This is what I know about teams.
Each year, the footballing year that is, August to May, me and other members of my family compete in a fantasy football league. We each choose 11 players from the hundreds that play for real teams in the English Premiership and create our fantasy team. We choose the best players. Those who will, based on a system that reflects their performance when playing for their real team, score the most points each week. Individual points are totted up to give a weekly team score and, over the course of the season, the team with the most points wins the league. In our family, because we are like that, we even have a little cup which goes to the person who has the winning team.
Hear is what I’ve learned.
In my team I can have Robin van Persie playing alongside Louis Suarez and Sergio Aguero. These players will score lots of goals, and goals are well rewarded in the fantasy football points system. I don’t have to worry about whether or not these three players could actually play well together. For the benefit of the non-football supporters, and I’m told that there are still one or two of them about, the three players in my team all, in real life, play in the same position. In my fantasy team I have three centre-forwards. In real life it is extremely unlikely that these three players could play together. They would, probably, be trying to take up similar positions on the football field and, in doing so, get in each others way. In doing so, they would blunt each others talent and the whole would become less than the sum of the individual parts. So. what looks good on paper may not work well in practice.
In real life, the star players benefit from the hard work, often less visible and less applauded, of the support team. In footballing terms, players like Gareth Barry and Jordan Henderson. Not spectacular, not creative, not even very good, but who run about a lot. In current football commentator speak, they “put in a shift for you”. These players usually form the midfield, providing a base from which the strikers, the stars, can shine. In my fantasy team I can ignore these solid, reliable workhorses and go, once again, for the flashy goalscorer.
Next, I have learned that defenders don’t matter. It is not that these players don’t have individual skills but that it is much more important which real team they play for. To explain, scoring points as a defender in fantasy football terms is less about winning and more about not getting beaten. So, if I have a defender in my team I am not concerned about his individual talents, I’m much more concerned that the real team he plays for do not get beaten, which mainly translates into not conceding many goals. Defenders lose points for each goal conceded. To hedge my bets, my defenders are chosen from different real teams. In that way, if a real team concedes lots of goals I will not be punished multiple times. Also, since each defender in my fantasy team gets punished equally for the collective failings of their real team, it doesn’t really matter who I pick. Generally speaking, each Man City defender will score (or lose) the same number of points for my fantasy team. Since I have a limited budget, it makes sense that I chose the cheapest.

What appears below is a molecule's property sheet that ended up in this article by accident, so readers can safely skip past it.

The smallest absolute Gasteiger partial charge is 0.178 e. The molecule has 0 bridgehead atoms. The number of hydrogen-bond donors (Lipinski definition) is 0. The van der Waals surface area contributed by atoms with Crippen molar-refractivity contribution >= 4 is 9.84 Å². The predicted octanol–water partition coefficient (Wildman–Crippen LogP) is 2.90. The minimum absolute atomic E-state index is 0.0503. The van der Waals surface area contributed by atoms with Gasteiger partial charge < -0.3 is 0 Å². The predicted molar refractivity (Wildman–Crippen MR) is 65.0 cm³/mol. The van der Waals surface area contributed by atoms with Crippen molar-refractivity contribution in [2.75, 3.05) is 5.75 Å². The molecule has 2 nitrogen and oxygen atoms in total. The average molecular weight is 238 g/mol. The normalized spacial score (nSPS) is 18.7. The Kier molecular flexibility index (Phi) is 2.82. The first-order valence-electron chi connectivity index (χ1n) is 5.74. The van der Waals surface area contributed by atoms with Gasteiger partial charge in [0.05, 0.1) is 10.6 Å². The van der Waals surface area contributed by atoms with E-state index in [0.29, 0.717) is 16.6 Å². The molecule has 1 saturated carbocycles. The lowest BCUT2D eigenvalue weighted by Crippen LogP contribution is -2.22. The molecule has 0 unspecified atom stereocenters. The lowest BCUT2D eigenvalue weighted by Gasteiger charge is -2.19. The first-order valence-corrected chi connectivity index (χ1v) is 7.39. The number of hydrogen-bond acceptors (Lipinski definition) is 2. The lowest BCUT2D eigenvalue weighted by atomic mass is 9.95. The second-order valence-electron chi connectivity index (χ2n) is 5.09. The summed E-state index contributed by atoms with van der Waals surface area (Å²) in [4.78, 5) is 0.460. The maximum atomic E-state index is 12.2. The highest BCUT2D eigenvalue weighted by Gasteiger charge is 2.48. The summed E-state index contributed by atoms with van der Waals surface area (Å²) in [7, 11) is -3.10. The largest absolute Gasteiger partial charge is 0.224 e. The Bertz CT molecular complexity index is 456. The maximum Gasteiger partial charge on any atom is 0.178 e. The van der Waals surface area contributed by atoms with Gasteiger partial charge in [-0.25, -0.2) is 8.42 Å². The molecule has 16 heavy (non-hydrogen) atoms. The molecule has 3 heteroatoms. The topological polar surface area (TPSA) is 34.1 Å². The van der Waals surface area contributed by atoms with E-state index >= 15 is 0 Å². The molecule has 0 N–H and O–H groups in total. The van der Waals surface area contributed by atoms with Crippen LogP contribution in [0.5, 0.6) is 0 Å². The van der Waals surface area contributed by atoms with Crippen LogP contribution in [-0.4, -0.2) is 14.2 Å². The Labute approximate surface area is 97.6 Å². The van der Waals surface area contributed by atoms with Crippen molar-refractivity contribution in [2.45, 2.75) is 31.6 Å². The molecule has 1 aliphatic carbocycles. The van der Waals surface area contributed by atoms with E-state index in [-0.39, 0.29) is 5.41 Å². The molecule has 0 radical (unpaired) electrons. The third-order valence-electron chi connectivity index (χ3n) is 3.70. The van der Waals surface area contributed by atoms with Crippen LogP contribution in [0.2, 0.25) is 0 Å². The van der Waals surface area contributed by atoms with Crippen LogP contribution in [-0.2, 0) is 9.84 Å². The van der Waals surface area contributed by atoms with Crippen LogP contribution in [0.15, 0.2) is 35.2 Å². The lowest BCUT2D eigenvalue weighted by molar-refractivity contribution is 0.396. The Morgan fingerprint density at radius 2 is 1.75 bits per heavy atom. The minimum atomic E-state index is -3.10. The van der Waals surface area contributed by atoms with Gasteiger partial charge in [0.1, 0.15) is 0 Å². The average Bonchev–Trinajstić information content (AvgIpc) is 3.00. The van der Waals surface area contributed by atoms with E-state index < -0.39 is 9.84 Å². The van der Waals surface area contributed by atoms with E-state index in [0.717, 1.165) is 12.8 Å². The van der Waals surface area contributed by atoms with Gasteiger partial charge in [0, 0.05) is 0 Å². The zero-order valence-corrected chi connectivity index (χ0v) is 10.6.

What does my experience in fantasy football tell me about business?
Firstly, what looks good in theory may not work in practice. I real life we have to make sure that the skills of the team compliment each other and do not overlap to such an extent that overall performance is diminished.
Secondly, we need the unremarkable as well as the stars. We shouldn’t underestimate the value of those who simply turn up and do their job. Like Liverpool without Lucas Leiva: we all critisise him when he plays but the team suffers when he doesn’t.
Finally, even poor players can look good when the team does well. It isn’t all about the stars. If you build up a good team then the weaker links can be protected. By being alonside more accomplished team members it is even possible that they will be nutured and develop into more effective players in their own right.